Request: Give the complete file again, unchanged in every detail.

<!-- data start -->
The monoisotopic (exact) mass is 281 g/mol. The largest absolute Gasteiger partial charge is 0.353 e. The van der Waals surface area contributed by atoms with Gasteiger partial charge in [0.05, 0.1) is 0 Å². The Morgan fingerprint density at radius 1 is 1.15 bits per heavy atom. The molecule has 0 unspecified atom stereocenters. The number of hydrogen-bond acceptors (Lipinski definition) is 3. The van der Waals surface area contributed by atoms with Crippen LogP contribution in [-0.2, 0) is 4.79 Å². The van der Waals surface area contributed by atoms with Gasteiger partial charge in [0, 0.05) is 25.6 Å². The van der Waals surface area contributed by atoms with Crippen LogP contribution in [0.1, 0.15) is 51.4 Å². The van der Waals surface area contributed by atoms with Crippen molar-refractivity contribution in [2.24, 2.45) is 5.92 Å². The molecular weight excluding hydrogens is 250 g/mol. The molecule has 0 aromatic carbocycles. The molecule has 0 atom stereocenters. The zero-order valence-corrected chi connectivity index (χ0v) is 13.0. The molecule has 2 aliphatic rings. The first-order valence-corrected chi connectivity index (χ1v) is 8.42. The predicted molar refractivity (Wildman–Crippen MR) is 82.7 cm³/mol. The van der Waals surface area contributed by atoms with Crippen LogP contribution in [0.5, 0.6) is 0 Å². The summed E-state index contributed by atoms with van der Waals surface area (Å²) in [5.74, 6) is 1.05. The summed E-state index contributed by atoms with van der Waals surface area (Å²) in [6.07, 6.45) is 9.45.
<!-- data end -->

The monoisotopic (exact) mass is 281 g/mol. The largest absolute Gasteiger partial charge is 0.353 e. The van der Waals surface area contributed by atoms with Gasteiger partial charge in [0.05, 0.1) is 0 Å². The Morgan fingerprint density at radius 1 is 1.15 bits per heavy atom. The molecule has 0 unspecified atom stereocenters. The number of hydrogen-bond acceptors (Lipinski definition) is 3. The van der Waals surface area contributed by atoms with Crippen LogP contribution in [-0.2, 0) is 4.79 Å². The van der Waals surface area contributed by atoms with Gasteiger partial charge in [0, 0.05) is 25.6 Å². The van der Waals surface area contributed by atoms with Crippen LogP contribution in [0.1, 0.15) is 51.4 Å². The van der Waals surface area contributed by atoms with Crippen molar-refractivity contribution in [2.24, 2.45) is 5.92 Å². The molecular weight excluding hydrogens is 250 g/mol. The molecule has 0 aromatic carbocycles. The molecule has 0 atom stereocenters. The zero-order valence-corrected chi connectivity index (χ0v) is 13.0. The molecule has 2 aliphatic rings. The first-order valence-corrected chi connectivity index (χ1v) is 8.42. The predicted molar refractivity (Wildman–Crippen MR) is 82.7 cm³/mol. The van der Waals surface area contributed by atoms with Crippen LogP contribution in [0.5, 0.6) is 0 Å². The summed E-state index contributed by atoms with van der Waals surface area (Å²) in [5.74, 6) is 1.05. The summed E-state index contributed by atoms with van der Waals surface area (Å²) in [6.07, 6.45) is 9.45.